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Phone service of some sort is likely to be a consideration for just about any telework situation, and there are many approaches to consider:

Home phone number and service
2nd (business) line into the home
Personal cell phone
Company-issued cell phone
IP telephony
Unified communication services

Home phone number and service: It may be okay for a teleworker to be contacted on their home phone directly if they rarely work from home and/or if the only people contacting them are internal to the organization. If this option is chosen, it may not be appropriate to apply call forwarding from the office phone to the home phone since other members of the household will likely also be using the phone.

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2nd (business) line into the home: For more regular teleworkers and/or instances when communication with external clients and partners is involved, the addition of a 2nd phone line for business purposes might make sense. A decision will need to be made as to who pays for the 2nd phone and phone service. Will the employee pay for it and be reimbursed? Will the phone be provided by the company and the phone service set up through the company's phone service provider (traditional or VoIP)? Will call forwarding to the 2nd line be set up so the same office number is always used regardless of whether or not the employee is working from home or the office. This last option is ideal when the teleworker receives regular calls from clients.

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Personal cell phone: Since the cell phone owner is the one that typically answers their own cell phone (versus the primary home line which may be answered by anyone in the home), it may suffice to allow a teleworker to use their personal cell phone to send and receive phone calls while teleworking. A decision needs to be made concerning whether or not the organization will pay for all or part of the teleworkers personal cell phone service each month. It is very common for companies to offer a flat rate reimbursement each month for cell phone service to all of their employees, regardless of whether or not they are teleworking. An organization may or may not want to increase this rate for those employees that are teleworking as there will be an additional drain on their minutes if they increase usage for work-related matters.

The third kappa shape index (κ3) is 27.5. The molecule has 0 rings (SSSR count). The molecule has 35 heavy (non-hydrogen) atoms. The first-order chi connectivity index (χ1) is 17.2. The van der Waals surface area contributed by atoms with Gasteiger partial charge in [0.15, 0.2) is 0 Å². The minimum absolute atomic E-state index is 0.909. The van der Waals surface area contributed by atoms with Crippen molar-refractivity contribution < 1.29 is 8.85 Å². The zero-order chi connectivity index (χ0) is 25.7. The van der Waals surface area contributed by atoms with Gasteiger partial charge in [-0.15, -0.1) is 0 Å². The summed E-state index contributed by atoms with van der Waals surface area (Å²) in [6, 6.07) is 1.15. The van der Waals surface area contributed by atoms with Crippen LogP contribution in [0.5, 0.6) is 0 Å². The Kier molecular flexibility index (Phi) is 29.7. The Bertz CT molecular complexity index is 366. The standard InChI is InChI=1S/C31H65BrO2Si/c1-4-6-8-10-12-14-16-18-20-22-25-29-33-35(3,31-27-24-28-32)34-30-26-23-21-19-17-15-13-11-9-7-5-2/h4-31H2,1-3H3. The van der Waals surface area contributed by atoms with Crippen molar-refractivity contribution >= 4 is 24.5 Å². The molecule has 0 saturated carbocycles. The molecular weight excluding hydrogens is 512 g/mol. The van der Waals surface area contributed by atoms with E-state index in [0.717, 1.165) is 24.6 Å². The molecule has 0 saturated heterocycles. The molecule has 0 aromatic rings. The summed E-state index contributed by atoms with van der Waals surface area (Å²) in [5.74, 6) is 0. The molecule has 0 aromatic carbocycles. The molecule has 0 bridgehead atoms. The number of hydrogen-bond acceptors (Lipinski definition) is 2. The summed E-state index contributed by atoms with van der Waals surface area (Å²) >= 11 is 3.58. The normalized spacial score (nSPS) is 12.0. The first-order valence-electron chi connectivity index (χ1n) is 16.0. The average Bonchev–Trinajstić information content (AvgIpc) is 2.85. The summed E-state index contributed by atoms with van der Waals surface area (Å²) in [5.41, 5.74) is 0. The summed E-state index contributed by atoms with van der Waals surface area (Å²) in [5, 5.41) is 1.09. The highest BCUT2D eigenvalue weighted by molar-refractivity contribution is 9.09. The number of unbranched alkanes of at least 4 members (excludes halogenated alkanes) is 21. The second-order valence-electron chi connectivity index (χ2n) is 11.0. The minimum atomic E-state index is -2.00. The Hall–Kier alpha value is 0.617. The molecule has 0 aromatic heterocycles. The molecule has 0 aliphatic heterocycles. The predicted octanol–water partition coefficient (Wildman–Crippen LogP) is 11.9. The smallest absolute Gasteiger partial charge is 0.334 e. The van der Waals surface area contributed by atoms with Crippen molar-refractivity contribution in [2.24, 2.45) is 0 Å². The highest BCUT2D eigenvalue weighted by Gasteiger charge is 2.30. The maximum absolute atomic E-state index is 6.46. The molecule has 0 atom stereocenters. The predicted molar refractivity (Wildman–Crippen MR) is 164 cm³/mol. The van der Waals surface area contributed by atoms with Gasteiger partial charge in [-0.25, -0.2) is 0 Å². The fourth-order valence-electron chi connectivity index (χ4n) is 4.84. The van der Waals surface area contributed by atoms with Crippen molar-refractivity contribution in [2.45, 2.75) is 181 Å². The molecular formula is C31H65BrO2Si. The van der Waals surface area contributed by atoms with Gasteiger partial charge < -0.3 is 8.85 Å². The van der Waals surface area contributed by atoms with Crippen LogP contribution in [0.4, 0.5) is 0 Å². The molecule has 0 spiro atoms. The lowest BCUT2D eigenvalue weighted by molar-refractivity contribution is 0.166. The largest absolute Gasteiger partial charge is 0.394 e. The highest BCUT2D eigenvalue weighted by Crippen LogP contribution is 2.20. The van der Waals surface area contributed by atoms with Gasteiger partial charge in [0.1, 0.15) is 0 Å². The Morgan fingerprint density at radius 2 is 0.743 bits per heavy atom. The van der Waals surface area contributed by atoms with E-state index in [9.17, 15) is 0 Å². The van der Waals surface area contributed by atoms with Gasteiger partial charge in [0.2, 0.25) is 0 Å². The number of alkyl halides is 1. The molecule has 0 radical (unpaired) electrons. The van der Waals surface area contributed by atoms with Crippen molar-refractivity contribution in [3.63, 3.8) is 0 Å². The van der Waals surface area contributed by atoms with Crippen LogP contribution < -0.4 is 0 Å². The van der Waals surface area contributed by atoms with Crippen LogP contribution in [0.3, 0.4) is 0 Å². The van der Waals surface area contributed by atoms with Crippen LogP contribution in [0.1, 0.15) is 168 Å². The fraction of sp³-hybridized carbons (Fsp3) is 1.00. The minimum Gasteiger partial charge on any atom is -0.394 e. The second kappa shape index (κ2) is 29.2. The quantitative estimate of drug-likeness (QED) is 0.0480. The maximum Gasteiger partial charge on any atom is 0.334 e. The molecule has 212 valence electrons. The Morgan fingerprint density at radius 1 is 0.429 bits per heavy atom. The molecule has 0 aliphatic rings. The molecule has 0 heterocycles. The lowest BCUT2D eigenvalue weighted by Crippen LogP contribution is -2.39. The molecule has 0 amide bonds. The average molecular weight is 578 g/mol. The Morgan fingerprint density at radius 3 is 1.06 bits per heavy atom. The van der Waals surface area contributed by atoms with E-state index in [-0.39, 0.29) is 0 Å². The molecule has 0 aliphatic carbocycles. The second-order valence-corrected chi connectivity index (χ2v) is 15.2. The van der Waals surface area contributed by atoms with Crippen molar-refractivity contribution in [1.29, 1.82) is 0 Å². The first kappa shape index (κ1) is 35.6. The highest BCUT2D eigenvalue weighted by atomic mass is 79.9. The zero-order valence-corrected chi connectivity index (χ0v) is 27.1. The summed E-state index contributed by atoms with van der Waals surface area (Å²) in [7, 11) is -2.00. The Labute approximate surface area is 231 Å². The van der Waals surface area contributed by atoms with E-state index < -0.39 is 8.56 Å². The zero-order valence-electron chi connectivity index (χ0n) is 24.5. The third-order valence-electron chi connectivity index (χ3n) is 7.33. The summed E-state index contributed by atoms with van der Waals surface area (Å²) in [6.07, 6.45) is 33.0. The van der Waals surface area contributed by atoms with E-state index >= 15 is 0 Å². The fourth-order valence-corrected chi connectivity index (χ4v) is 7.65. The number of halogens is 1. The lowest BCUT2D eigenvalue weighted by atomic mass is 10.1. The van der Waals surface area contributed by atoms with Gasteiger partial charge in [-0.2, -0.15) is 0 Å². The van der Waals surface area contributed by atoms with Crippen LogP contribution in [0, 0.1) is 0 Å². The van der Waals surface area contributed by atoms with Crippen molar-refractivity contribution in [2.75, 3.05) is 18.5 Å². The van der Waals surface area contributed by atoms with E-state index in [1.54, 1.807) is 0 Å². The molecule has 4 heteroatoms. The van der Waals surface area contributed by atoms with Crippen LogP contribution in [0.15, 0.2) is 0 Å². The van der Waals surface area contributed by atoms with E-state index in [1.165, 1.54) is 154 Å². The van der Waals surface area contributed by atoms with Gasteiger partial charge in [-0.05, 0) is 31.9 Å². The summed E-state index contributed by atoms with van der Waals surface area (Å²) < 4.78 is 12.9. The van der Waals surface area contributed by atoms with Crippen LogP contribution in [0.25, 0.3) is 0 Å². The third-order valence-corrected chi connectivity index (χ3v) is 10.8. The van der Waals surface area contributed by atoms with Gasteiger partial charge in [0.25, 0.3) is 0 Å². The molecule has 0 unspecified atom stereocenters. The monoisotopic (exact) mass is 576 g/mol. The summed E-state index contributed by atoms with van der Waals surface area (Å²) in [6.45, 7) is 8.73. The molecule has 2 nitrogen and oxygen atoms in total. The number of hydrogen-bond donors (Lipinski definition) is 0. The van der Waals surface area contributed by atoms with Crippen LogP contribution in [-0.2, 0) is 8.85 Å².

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Company-issued cell phone: It is also very common for employees to be issued a company-owned cell phone, enabling better tracking of expenses and usage. This approach may be particularly attractive for teleworkers with very heavy phone usage, billable calls or "on-call" requirements, as well as for departments that would prefer a shared pool of phones for employees with minimal teleworking needs or staggered schedules.

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IP Telephony: IP telephony, or Internet Protocol telephony, describes a range of technologies that use the Internet Protocol's packet-switched connections to exchange voice, data, fax, and other forms of information traditionally carried over the public switched telephone network (PSTN). Voice over Internet Protocol (VoIP), an effort to standardize IP telephony, enables consumers and businesses to leverage their broadband Internet connections to send and receive calls. In addition to having broadband access, VoIP requires the user to have an IP phone, an analog phone adapter for VoIP, or that the user and the call recipient both have computers with the necessary software, speakers, a sound card and a microphone. Skype, another type of IP telephony, uses proprietary technology to enable phones calls to be made via your computer or Skype phone over a broadband connection.

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Unified communication services: Unified communication (UC) systems leverage software and networking technologies to bring together the voice, video, data and mobile applications common in most businesses. UC systems allow the user to redirect in real-time voice, text or email messages to the device closest to them at any given time using a web-based portal to update their preferences. For example, voice calls to a teleworker's office phone could be routed to their home business line on days when they telework from home, or emails could be routed to a PDA or turned into speech for a phone message. UC systems may allow a teleworker to pick up all of their voice messages through a web-based portal.

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This page was last updated on May 6, 2009